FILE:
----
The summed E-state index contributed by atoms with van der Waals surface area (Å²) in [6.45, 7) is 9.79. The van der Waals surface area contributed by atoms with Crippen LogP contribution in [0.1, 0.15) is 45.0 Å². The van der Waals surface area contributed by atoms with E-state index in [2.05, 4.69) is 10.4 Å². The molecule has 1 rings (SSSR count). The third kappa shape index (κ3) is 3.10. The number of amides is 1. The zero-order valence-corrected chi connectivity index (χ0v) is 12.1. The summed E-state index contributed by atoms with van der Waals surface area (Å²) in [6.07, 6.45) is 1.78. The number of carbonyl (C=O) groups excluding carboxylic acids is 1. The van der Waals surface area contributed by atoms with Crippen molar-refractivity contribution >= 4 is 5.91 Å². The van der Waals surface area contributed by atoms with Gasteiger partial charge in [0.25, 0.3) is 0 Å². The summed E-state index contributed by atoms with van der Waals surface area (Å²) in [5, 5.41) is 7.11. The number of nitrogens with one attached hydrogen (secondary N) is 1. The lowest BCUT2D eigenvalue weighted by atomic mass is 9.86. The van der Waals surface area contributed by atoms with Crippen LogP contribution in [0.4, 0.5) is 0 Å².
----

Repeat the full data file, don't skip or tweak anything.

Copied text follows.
The summed E-state index contributed by atoms with van der Waals surface area (Å²) in [6.45, 7) is 9.79. The van der Waals surface area contributed by atoms with Crippen LogP contribution in [0.1, 0.15) is 45.0 Å². The van der Waals surface area contributed by atoms with E-state index in [2.05, 4.69) is 10.4 Å². The molecule has 1 rings (SSSR count). The third kappa shape index (κ3) is 3.10. The number of amides is 1. The zero-order valence-corrected chi connectivity index (χ0v) is 12.1. The summed E-state index contributed by atoms with van der Waals surface area (Å²) in [6.07, 6.45) is 1.78. The number of carbonyl (C=O) groups excluding carboxylic acids is 1. The van der Waals surface area contributed by atoms with Crippen molar-refractivity contribution >= 4 is 5.91 Å². The van der Waals surface area contributed by atoms with Gasteiger partial charge in [0.25, 0.3) is 0 Å². The summed E-state index contributed by atoms with van der Waals surface area (Å²) in [5, 5.41) is 7.11. The number of nitrogens with one attached hydrogen (secondary N) is 1. The lowest BCUT2D eigenvalue weighted by atomic mass is 9.86. The van der Waals surface area contributed by atoms with Crippen LogP contribution in [0.4, 0.5) is 0 Å².